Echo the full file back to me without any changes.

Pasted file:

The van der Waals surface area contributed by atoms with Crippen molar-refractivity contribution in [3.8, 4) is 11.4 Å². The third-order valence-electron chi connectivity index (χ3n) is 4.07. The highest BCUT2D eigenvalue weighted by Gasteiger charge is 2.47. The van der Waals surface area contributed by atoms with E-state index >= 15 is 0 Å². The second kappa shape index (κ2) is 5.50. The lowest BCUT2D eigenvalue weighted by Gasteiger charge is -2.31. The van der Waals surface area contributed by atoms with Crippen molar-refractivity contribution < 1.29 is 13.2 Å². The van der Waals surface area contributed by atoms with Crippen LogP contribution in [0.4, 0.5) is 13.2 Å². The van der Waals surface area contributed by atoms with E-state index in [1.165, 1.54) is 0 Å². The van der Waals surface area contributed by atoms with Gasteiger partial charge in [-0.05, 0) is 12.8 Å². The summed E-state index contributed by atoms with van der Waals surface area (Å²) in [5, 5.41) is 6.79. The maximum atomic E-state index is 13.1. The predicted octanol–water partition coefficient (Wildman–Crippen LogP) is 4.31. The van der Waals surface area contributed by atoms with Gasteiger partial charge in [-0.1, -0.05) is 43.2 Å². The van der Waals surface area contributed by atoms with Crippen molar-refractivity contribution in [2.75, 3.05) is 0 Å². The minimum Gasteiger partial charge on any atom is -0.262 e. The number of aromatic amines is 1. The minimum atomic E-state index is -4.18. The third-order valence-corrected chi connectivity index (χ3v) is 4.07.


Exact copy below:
The van der Waals surface area contributed by atoms with Crippen molar-refractivity contribution in [3.8, 4) is 11.4 Å². The third-order valence-electron chi connectivity index (χ3n) is 4.07. The highest BCUT2D eigenvalue weighted by Gasteiger charge is 2.47. The van der Waals surface area contributed by atoms with E-state index >= 15 is 0 Å². The second kappa shape index (κ2) is 5.50. The lowest BCUT2D eigenvalue weighted by Gasteiger charge is -2.31. The van der Waals surface area contributed by atoms with Crippen molar-refractivity contribution < 1.29 is 13.2 Å². The van der Waals surface area contributed by atoms with Crippen LogP contribution in [0.4, 0.5) is 13.2 Å². The van der Waals surface area contributed by atoms with E-state index in [1.165, 1.54) is 0 Å². The van der Waals surface area contributed by atoms with Gasteiger partial charge in [-0.05, 0) is 12.8 Å². The summed E-state index contributed by atoms with van der Waals surface area (Å²) in [5, 5.41) is 6.79. The maximum atomic E-state index is 13.1. The predicted octanol–water partition coefficient (Wildman–Crippen LogP) is 4.31. The van der Waals surface area contributed by atoms with Gasteiger partial charge in [-0.1, -0.05) is 43.2 Å². The van der Waals surface area contributed by atoms with Crippen molar-refractivity contribution in [2.75, 3.05) is 0 Å². The minimum Gasteiger partial charge on any atom is -0.262 e. The number of aromatic amines is 1. The minimum atomic E-state index is -4.18. The third-order valence-corrected chi connectivity index (χ3v) is 4.07.